So, John... we 'are' in agreement, yes...?

      Peace brother...

      May 30, 2011 at 2:40 pm |
    • Peace2All

      @John R.

      @BG quoted 'you': "If a coping strategy that has been considered totally benign turns out on closer inspection to have significant negative effects of its own, then yes, there will be a call to action somewhere down the line."

      Then... @BG responded with: "Why don't you give us an example grounded in reality about what you think consti tutes a "significant negative effect" and what form your suggested "call to action" might take?"

      Since we have all been involved in this complex discussion, I too am interested as to what your thoughts are on this...? I certainly understand, that you have been using the 'context' of addiction, so one obvious example might be doing an "intervention" as you suggested, if someone may be harming themselves or others. I can see that example I gave working within your analogy or context of addiction as being a tangible grounded example.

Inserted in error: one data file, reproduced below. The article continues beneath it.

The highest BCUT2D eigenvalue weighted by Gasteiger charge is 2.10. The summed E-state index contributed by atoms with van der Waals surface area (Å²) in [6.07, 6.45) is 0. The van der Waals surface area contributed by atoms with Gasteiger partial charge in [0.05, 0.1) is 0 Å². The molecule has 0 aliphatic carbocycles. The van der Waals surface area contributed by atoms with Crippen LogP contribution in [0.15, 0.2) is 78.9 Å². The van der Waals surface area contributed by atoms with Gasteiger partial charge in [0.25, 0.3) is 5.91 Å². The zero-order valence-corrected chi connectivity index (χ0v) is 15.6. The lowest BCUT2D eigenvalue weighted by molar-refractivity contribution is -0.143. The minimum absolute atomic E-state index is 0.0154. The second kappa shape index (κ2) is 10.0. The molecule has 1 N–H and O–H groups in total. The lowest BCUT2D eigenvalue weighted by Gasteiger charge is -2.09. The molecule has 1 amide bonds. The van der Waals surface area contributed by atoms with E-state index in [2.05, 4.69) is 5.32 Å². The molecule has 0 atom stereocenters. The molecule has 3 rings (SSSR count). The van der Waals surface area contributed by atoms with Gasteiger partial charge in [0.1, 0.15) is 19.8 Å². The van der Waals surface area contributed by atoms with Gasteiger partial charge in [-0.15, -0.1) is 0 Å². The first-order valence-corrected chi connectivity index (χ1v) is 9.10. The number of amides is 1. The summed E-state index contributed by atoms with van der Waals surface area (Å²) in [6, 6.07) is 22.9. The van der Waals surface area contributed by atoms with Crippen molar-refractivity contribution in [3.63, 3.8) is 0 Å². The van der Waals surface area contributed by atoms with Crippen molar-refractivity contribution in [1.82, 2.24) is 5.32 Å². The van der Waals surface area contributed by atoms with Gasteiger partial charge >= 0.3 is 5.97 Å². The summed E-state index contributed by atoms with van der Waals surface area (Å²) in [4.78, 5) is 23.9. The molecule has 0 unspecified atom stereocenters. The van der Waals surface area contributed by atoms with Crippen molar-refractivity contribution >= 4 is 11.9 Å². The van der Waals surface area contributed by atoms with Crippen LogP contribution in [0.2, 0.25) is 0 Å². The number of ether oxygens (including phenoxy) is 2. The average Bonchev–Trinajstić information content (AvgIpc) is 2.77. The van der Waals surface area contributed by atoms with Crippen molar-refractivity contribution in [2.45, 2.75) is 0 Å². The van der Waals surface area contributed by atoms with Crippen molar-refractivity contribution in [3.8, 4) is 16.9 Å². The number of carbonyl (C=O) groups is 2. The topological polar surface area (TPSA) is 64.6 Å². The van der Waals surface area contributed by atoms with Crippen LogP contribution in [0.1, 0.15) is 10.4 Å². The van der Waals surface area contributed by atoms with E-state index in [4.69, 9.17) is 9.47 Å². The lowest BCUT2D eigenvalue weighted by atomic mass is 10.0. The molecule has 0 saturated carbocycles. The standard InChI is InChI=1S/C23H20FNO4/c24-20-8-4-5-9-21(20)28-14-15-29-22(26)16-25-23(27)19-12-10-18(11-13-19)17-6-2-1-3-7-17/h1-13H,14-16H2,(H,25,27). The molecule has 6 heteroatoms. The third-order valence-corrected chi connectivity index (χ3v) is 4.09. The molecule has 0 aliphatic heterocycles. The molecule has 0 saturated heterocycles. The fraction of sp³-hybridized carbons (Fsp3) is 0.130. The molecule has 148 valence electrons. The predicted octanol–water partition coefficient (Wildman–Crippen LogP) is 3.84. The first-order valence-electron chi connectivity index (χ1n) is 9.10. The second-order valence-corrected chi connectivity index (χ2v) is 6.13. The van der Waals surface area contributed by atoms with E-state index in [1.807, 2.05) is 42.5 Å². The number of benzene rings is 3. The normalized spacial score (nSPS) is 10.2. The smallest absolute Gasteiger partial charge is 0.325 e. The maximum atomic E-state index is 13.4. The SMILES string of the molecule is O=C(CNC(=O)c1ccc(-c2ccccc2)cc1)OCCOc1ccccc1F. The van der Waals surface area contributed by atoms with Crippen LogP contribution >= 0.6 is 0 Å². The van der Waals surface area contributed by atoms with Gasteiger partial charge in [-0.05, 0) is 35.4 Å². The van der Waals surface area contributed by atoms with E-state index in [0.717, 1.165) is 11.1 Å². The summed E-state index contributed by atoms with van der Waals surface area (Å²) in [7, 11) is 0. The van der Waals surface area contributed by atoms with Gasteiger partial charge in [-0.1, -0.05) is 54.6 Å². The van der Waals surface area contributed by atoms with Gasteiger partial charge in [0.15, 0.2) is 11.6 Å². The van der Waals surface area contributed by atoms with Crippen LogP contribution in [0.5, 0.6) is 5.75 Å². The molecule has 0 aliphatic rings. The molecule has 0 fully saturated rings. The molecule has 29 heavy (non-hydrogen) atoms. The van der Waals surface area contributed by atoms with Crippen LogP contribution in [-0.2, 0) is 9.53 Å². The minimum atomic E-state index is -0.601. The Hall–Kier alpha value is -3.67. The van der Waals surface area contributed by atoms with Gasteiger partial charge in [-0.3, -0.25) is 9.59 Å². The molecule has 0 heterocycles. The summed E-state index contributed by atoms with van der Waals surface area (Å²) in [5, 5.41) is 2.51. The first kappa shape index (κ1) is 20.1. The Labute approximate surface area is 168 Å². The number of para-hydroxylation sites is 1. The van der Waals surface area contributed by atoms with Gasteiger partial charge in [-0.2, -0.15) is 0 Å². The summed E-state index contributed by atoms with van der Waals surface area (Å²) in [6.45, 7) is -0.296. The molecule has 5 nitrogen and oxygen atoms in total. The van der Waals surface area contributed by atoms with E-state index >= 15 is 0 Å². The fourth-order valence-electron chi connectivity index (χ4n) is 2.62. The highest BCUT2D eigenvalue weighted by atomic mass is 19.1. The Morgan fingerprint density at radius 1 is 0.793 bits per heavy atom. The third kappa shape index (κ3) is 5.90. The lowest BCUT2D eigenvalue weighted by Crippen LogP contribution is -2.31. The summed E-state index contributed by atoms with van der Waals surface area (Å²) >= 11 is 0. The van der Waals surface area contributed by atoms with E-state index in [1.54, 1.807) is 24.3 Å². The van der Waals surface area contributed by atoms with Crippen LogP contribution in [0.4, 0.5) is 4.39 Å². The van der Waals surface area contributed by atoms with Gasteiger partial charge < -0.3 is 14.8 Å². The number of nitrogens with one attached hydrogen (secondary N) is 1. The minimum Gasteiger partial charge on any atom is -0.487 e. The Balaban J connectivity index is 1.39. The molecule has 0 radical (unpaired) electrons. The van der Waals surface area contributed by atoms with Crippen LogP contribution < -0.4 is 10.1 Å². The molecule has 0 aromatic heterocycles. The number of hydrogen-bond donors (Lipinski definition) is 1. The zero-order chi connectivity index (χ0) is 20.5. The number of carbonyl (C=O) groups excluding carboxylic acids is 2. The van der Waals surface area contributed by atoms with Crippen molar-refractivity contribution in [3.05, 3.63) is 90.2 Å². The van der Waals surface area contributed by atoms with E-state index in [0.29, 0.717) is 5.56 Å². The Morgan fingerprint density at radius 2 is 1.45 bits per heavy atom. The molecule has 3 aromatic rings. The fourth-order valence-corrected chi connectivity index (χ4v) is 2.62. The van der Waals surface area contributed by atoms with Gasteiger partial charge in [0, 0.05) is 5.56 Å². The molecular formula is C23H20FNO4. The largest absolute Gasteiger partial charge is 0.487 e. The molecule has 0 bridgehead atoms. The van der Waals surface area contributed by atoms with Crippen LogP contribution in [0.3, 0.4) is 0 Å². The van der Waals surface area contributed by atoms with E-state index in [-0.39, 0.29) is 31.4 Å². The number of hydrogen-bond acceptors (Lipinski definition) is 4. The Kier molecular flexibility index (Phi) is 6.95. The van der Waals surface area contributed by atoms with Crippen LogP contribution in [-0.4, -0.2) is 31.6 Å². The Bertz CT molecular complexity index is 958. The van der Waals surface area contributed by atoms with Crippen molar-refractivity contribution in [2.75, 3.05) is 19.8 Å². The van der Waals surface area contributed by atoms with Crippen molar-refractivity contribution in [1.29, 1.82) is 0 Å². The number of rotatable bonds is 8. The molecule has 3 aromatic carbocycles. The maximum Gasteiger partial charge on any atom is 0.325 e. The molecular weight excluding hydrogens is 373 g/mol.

So, I am curious as to what your thoughts are about -religious beliefs- and what you would do about them...?

      Peace brother...

      May 30, 2011 at 3:01 pm |
    • BG

      @ Peace

      Let's take the obvious 'withholding of treatment due to religious conviction' off the table. Too obvious, too easy. I'd like to see an "individualized" example...

      May 30, 2011 at 3:51 pm |
  17. Reality

    A sign that needs to be posted on every door of every mosque, church and synagogue.

    SAVING 1.5 BILLION LOST MUSLIMS:
    THERE NEVER WAS AND NEVER WILL BE ANY ANGELS I.E. NO GABRIEL, NO ISLAM AND THEREFORE NO MORE KORANIC-DRIVEN ACTS OF HORROR AND TERROR